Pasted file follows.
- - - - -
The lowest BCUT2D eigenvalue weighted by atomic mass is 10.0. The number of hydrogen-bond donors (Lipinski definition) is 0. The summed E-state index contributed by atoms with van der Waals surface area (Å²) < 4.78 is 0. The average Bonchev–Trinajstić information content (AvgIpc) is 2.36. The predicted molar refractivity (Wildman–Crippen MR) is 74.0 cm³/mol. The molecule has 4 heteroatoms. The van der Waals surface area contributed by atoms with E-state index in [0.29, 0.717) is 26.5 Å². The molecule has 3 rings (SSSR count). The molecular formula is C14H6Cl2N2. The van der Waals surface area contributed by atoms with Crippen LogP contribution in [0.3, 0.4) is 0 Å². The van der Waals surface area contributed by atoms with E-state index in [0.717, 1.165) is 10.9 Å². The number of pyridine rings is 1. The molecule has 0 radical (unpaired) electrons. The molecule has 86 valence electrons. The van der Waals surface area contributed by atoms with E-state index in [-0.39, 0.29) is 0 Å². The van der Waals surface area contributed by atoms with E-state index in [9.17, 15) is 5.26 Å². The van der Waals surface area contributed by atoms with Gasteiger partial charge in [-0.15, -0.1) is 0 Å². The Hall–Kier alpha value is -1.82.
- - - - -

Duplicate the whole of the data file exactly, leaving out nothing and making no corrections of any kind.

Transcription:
The lowest BCUT2D eigenvalue weighted by atomic mass is 10.0. The number of hydrogen-bond donors (Lipinski definition) is 0. The summed E-state index contributed by atoms with van der Waals surface area (Å²) < 4.78 is 0. The average Bonchev–Trinajstić information content (AvgIpc) is 2.36. The predicted molar refractivity (Wildman–Crippen MR) is 74.0 cm³/mol. The molecule has 4 heteroatoms. The van der Waals surface area contributed by atoms with E-state index in [0.29, 0.717) is 26.5 Å². The molecule has 3 rings (SSSR count). The molecular formula is C14H6Cl2N2. The van der Waals surface area contributed by atoms with Crippen LogP contribution in [0.3, 0.4) is 0 Å². The van der Waals surface area contributed by atoms with E-state index in [0.717, 1.165) is 10.9 Å². The number of pyridine rings is 1. The molecule has 0 radical (unpaired) electrons. The molecule has 86 valence electrons. The van der Waals surface area contributed by atoms with E-state index in [-0.39, 0.29) is 0 Å². The van der Waals surface area contributed by atoms with E-state index in [9.17, 15) is 5.26 Å². The van der Waals surface area contributed by atoms with Gasteiger partial charge in [-0.15, -0.1) is 0 Å². The Hall–Kier alpha value is -1.82.